‘Overwatch’ Comic Banned in Russia over Anti-LGBT Law

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By Ian Miles Cheong | 4:54 pm, December 20, 2016

Overwatch doesn’t have much of a story. But for fans of the hit video game, Blizzard Entertainment is releasing a series of comics to flesh out the colorful cast of characters who populate the sci-fi setting, giving them personalities and motives—and, most importantly, identities with which players can identify.

In celebration of Christmas, Blizzard released a new comic to show what the heroes of Overwatch are doing this Holiday season. Granddaddy Reinhardt’s spending time by the hearth with his family, McCree’s drunk at a bar, and Tracer—the highlight of the comic—is dashing through the snowbound streets of London to buy a gift for her romantic partner.

She’s gay, and it’s not a big deal. Or at least, it shouldn’t be, but Blizzard must deal with Russia’s new anti-LGBT laws, which prohibit what the country regards to be homosexual propaganda. As such, the comic is unavailable to Russian audiences.

This is what Russian gamers will see if they attempt to access the comic:

Gamers on the Overwatch subreddit and Blizzard forums are unhappy with the censorship. Some are accusing the game studio of cowardice for blocking the comic in Russia, but in Blizzard’s defense, they are simply following the country’s laws.

Russia’s anti-LGBT law is supposedly designed for the “protection of children from information harmful to their health and development.” It criminalizes the “distribution of materials among minors in support of ‘non-traditional’ sexual relationships,” and was amended to an existing child protection law in 2013. Beyond media representations of homosexual relationships, the law also prohibits anyone from speaking in defense of LGBT rights, and displays such as the rainbow flag have resulted in arrests.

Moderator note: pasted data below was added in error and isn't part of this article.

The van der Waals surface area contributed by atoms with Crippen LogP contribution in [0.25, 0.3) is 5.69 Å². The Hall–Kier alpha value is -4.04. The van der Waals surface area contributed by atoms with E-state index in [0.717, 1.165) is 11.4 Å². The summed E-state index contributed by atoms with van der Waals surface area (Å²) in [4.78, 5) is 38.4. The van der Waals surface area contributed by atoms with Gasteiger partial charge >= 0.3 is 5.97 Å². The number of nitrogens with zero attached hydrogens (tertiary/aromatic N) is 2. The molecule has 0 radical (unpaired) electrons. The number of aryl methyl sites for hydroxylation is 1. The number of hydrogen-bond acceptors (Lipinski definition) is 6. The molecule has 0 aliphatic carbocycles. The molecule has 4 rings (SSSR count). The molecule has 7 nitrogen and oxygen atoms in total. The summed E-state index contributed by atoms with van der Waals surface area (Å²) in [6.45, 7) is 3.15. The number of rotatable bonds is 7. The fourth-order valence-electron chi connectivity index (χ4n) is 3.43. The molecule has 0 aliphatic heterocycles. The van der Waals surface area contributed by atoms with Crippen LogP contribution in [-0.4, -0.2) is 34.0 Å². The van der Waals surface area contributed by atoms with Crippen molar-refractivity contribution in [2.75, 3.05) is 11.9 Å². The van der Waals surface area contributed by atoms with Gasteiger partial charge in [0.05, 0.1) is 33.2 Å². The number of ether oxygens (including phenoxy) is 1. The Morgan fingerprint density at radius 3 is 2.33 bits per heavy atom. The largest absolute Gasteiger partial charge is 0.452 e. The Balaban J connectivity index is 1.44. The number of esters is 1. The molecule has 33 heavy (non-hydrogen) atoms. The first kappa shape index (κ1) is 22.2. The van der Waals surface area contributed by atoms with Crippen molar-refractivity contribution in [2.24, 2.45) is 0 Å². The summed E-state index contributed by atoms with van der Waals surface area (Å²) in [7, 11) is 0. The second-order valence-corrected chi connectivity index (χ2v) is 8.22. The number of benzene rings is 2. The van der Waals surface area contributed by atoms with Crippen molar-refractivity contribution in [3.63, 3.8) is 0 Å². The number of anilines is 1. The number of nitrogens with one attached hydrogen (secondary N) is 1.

Earlier this month, Russian politicians campaigned to ban EA Sports’ FIFA 17 for featuring rainbow-colored shirts. Members of Parliament demanded the game’s code be altered to remove the offending content, or face a complete ban.

On the flipside of Tracer’s reveal, social justice warriors are offended that the character is subject to the “male gaze,” and that her existence as a lesbian character is “sexualized” by the amorphous blob of regressive video game enthusiasts, whom I’ve argued are a myth, not a monolith.

The game was previously accused of sexism despite offering a diverse mix of characters both male and female.

Never mind that gay gamers are happy about being represented within Overwatch. God forbid some straight cis-male also enjoys playing Tracer.

In the end, there’s no way to please the perpetually outraged. Complaints like these only serve to reinforce the notion that game developers should play it safe and not bother to offer fair representation for their diverse audience.

Ian Miles Cheong is a journalist and outspoken game critic. You can reach him through social media at @stillgray on Twitter and on Facebook.

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